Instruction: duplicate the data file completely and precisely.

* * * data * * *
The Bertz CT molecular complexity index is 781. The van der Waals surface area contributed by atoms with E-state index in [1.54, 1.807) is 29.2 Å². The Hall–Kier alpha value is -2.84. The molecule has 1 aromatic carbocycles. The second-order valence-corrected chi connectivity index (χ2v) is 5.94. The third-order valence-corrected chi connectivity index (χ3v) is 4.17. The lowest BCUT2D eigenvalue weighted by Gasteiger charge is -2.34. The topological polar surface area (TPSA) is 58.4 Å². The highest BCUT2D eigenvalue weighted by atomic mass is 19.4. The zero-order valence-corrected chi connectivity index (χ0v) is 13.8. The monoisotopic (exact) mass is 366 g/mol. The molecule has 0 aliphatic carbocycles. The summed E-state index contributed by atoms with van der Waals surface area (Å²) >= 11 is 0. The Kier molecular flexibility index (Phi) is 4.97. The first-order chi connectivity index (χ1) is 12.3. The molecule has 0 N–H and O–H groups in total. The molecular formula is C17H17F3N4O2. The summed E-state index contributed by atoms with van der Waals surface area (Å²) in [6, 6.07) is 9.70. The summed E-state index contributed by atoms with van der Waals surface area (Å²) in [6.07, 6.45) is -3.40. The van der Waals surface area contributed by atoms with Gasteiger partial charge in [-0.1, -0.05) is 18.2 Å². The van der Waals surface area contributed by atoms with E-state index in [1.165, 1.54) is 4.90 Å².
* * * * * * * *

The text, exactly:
The Bertz CT molecular complexity index is 781. The van der Waals surface area contributed by atoms with E-state index in [1.54, 1.807) is 29.2 Å². The Hall–Kier alpha value is -2.84. The molecule has 1 aromatic carbocycles. The second-order valence-corrected chi connectivity index (χ2v) is 5.94. The third-order valence-corrected chi connectivity index (χ3v) is 4.17. The lowest BCUT2D eigenvalue weighted by Gasteiger charge is -2.34. The topological polar surface area (TPSA) is 58.4 Å². The highest BCUT2D eigenvalue weighted by atomic mass is 19.4. The zero-order valence-corrected chi connectivity index (χ0v) is 13.8. The monoisotopic (exact) mass is 366 g/mol. The molecule has 0 aliphatic carbocycles. The summed E-state index contributed by atoms with van der Waals surface area (Å²) >= 11 is 0. The Kier molecular flexibility index (Phi) is 4.97. The first-order chi connectivity index (χ1) is 12.3. The molecule has 0 N–H and O–H groups in total. The molecular formula is C17H17F3N4O2. The summed E-state index contributed by atoms with van der Waals surface area (Å²) in [6, 6.07) is 9.70. The summed E-state index contributed by atoms with van der Waals surface area (Å²) in [6.07, 6.45) is -3.40. The van der Waals surface area contributed by atoms with Gasteiger partial charge in [-0.1, -0.05) is 18.2 Å². The van der Waals surface area contributed by atoms with E-state index in [1.165, 1.54) is 4.90 Å².